Carlos Dinares Tip #389: SCULLING ROWING RELEASE AT RACE PACE

Rowing at race pace is different than rowing at 18 strokes a minute. One important difference if you train to race is that you row at 18 to get better at race pace so training at low rates is just training to get faster at race pace. When we analyze both rowings the difference is:
- The stroke rate, it goes from 18 to 36 that is (18×2). So in each stroke at steady state we can have 2 full strokes at race pace.
Because of that technique is going to change because the body is changing direction a lot faster at race pace than at steady state and that has consequences on the run of the boat.

In this picture we can see the former World Champion single sculler. In this picture he is rowing at open rate (Maybe 42) its is at the start of the race I believe. That picture is taken at a movement and technique that works at open rate full speed and not steady state.
When we analyze rowing and technique we need to understand that crews don’t row the same technique, power curve, length of stroke and ratio at low rates than racing rates.
In this picture we are going to analyze a movement that is performed by this rower to get the maximum speed to get the fastest he can down the rowing course.

The key things I see are:
1) He is just before the release and he is so connected to the water still. He has still full pressure on footstretcher and he has started to slow down the inertia of his body to bow by start pulling himself up against the grip. This is helping him to initiate the change of direction of his body mass without disturbing the run of the boat. You can see that by looking at his head that is already leading to the stern.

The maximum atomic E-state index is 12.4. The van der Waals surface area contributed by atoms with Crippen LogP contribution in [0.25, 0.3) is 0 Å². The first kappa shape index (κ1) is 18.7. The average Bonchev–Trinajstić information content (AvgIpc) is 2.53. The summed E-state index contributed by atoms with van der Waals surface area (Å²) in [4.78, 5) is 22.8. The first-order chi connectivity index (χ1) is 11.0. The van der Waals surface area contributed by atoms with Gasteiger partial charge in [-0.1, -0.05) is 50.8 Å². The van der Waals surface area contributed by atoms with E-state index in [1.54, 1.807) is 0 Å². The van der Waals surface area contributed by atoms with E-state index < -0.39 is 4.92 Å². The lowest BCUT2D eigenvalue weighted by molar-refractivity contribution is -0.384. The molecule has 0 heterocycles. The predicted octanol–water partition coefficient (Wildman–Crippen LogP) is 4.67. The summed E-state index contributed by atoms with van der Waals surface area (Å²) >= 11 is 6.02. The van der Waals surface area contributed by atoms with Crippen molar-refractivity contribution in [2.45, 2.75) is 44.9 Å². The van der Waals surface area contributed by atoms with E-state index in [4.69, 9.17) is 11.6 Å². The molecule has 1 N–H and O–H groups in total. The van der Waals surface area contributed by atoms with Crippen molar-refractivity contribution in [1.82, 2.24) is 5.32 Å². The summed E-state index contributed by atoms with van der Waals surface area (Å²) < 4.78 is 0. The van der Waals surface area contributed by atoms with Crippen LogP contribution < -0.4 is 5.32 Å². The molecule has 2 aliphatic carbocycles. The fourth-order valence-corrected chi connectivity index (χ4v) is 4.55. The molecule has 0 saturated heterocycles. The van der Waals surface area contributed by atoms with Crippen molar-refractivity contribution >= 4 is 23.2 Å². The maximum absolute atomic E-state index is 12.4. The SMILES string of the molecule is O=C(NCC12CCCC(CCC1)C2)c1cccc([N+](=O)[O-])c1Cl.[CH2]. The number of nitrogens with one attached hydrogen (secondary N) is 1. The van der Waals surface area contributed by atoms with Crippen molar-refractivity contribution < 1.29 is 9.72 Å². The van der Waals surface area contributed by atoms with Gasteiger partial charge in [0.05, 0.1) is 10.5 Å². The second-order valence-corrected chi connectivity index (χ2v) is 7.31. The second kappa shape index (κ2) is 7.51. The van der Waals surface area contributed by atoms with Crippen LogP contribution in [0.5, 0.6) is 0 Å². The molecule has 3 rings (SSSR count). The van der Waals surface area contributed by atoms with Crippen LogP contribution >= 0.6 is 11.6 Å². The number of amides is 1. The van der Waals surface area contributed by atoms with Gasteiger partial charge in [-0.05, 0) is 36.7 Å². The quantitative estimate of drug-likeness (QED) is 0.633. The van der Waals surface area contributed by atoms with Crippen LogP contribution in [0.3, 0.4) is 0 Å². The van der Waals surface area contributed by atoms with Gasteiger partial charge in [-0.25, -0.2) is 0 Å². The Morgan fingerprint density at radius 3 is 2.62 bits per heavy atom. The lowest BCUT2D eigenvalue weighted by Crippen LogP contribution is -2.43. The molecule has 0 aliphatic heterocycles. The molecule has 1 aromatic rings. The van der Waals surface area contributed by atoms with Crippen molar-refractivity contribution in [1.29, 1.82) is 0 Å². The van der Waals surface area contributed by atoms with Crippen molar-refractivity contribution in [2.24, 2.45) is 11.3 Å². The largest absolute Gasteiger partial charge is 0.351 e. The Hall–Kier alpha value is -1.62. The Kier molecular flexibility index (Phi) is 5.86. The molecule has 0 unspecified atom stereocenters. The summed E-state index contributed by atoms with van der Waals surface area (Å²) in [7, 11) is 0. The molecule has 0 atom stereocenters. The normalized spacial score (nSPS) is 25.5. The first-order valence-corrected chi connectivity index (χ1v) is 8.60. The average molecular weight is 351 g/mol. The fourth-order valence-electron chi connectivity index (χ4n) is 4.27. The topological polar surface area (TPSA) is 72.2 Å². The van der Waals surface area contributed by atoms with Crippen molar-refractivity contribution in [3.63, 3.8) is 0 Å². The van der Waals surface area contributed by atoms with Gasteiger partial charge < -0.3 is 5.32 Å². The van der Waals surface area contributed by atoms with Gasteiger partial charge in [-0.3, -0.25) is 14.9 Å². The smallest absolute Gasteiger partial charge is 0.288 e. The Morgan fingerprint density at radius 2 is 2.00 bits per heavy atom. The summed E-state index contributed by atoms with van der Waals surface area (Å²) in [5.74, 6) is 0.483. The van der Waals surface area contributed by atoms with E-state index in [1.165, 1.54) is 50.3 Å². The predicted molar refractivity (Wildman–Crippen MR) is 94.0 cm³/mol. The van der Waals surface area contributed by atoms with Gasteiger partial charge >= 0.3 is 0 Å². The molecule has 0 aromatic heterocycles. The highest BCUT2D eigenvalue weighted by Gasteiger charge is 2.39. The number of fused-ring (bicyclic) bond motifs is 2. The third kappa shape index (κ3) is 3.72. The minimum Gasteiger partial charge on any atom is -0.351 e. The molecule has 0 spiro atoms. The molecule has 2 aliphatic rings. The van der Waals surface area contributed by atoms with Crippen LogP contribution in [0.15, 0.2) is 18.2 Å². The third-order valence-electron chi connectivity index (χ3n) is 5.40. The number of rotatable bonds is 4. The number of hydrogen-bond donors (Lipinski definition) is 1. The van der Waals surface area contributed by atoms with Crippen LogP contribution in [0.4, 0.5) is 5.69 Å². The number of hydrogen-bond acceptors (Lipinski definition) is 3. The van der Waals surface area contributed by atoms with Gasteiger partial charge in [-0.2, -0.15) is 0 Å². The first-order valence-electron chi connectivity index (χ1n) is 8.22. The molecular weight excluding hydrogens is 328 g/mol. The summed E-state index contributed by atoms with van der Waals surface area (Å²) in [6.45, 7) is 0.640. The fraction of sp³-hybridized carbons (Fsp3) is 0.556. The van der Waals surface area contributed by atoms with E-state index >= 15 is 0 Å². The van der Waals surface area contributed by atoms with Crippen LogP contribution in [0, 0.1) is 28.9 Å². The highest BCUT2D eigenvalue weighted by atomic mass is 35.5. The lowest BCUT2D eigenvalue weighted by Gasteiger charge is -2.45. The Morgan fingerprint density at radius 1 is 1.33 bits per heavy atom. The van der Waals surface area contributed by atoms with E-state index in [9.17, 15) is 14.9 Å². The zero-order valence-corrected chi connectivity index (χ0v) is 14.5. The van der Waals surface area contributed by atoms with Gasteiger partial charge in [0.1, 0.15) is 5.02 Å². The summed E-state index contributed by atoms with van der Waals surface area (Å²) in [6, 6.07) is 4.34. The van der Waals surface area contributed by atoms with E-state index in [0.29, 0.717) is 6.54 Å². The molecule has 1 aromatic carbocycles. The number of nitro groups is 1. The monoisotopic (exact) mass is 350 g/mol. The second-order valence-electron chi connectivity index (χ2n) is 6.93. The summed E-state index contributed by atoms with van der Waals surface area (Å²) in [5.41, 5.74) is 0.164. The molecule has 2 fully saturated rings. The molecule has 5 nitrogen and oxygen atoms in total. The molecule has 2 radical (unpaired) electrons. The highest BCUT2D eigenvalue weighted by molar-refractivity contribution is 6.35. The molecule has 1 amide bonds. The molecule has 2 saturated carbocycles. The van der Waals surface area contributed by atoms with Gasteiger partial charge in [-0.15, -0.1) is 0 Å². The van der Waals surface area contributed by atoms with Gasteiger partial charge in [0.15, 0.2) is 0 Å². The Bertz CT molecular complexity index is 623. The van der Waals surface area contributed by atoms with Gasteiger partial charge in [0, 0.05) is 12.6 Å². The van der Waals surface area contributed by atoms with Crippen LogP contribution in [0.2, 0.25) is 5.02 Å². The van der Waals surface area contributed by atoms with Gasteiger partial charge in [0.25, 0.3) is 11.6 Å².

2) His legs are totally down and he is fully hanging on grip and footstrtecher.
3) The only way you can assure that he has still full pressure on feet is because he is seating up and totally engaged on his upper body,forearms are parallel to the water and grip and wrist are firm.
4) Also you can see that the boat is up so that means that his body weight is suspended on the oar and not on the seat. You can see how good crews like this one when they suspend well their body weight at the catch the boat comes up from the line of flotation and goes down again at the release. That play of up and down helps the system to get good rhythm key to rowing.
5) A big difference with low rates is that at race pace he will change direction of his body mass going against the oar a lot more that at low rates where he will look for a longer drive and will let the boat run more at the end of the stroke. This movement at high rates requires a lot of coordination and feel.
6) Also If you take a picture on the same position as yesterday blog he won’t look the same because he won’t row that long at the end of the drive to minimize the slow down and drop of weight at the end of the stroke at high rates. At low rates that is not an issue because what we are looking is to get strong with the drive so we can maximize the length of the strokes.
7) His grip is really good.
y) His face is so on it.. He is going for it and all his brain is just flowing with the feel and adjusting each stroke to the feedback he is getting on a totally relaxed way.
9) His shoulders are so relax, this is so hard at this intensity level. He is so even.
10) His timing at the end of the stroke to change direction is going to be just perfect. You can see that he has coordinated perfect the drive and is ready to release and start the recovery to get to the catch.

Thank you to this great picture!

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